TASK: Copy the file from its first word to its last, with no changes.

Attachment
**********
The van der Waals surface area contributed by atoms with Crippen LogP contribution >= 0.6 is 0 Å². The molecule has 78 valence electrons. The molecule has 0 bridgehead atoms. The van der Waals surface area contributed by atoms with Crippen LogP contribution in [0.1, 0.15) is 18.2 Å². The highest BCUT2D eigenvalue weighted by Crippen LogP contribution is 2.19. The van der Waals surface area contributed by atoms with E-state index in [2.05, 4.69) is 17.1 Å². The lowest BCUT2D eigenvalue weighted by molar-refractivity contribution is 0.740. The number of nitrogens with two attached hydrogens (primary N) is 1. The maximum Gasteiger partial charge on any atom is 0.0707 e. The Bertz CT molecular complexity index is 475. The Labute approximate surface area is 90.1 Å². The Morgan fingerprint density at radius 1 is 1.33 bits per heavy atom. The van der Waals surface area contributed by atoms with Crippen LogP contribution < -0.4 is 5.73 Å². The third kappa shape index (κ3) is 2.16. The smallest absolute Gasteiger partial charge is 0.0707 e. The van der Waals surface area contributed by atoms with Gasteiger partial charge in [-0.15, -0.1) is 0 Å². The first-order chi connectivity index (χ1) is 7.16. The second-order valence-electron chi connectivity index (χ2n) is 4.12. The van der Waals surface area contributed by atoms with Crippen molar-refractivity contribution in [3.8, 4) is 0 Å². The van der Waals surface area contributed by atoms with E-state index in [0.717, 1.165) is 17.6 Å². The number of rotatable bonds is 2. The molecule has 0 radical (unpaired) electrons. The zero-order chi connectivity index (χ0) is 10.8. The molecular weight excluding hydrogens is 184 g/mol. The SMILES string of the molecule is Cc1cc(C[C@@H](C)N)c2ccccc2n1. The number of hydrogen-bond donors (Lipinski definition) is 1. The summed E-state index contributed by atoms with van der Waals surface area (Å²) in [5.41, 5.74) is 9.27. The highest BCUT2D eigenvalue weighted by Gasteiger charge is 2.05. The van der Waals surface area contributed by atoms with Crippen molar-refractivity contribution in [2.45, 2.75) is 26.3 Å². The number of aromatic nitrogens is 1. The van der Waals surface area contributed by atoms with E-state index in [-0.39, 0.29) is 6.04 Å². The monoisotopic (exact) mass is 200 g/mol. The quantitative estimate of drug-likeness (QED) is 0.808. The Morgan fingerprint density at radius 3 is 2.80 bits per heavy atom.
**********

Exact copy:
The van der Waals surface area contributed by atoms with Crippen LogP contribution >= 0.6 is 0 Å². The molecule has 78 valence electrons. The molecule has 0 bridgehead atoms. The van der Waals surface area contributed by atoms with Crippen LogP contribution in [0.1, 0.15) is 18.2 Å². The highest BCUT2D eigenvalue weighted by Crippen LogP contribution is 2.19. The van der Waals surface area contributed by atoms with E-state index in [2.05, 4.69) is 17.1 Å². The lowest BCUT2D eigenvalue weighted by molar-refractivity contribution is 0.740. The number of nitrogens with two attached hydrogens (primary N) is 1. The maximum Gasteiger partial charge on any atom is 0.0707 e. The Bertz CT molecular complexity index is 475. The Labute approximate surface area is 90.1 Å². The Morgan fingerprint density at radius 1 is 1.33 bits per heavy atom. The van der Waals surface area contributed by atoms with Crippen LogP contribution < -0.4 is 5.73 Å². The third kappa shape index (κ3) is 2.16. The smallest absolute Gasteiger partial charge is 0.0707 e. The van der Waals surface area contributed by atoms with Gasteiger partial charge in [-0.15, -0.1) is 0 Å². The first-order chi connectivity index (χ1) is 7.16. The second-order valence-electron chi connectivity index (χ2n) is 4.12. The van der Waals surface area contributed by atoms with Crippen molar-refractivity contribution in [3.8, 4) is 0 Å². The van der Waals surface area contributed by atoms with E-state index in [0.717, 1.165) is 17.6 Å². The number of rotatable bonds is 2. The molecule has 0 radical (unpaired) electrons. The zero-order chi connectivity index (χ0) is 10.8. The molecular weight excluding hydrogens is 184 g/mol. The SMILES string of the molecule is Cc1cc(C[C@@H](C)N)c2ccccc2n1. The number of hydrogen-bond donors (Lipinski definition) is 1. The summed E-state index contributed by atoms with van der Waals surface area (Å²) in [5.41, 5.74) is 9.27. The highest BCUT2D eigenvalue weighted by Gasteiger charge is 2.05. The van der Waals surface area contributed by atoms with Crippen molar-refractivity contribution in [2.45, 2.75) is 26.3 Å². The number of aromatic nitrogens is 1. The van der Waals surface area contributed by atoms with E-state index in [-0.39, 0.29) is 6.04 Å². The monoisotopic (exact) mass is 200 g/mol. The quantitative estimate of drug-likeness (QED) is 0.808. The Morgan fingerprint density at radius 3 is 2.80 bits per heavy atom.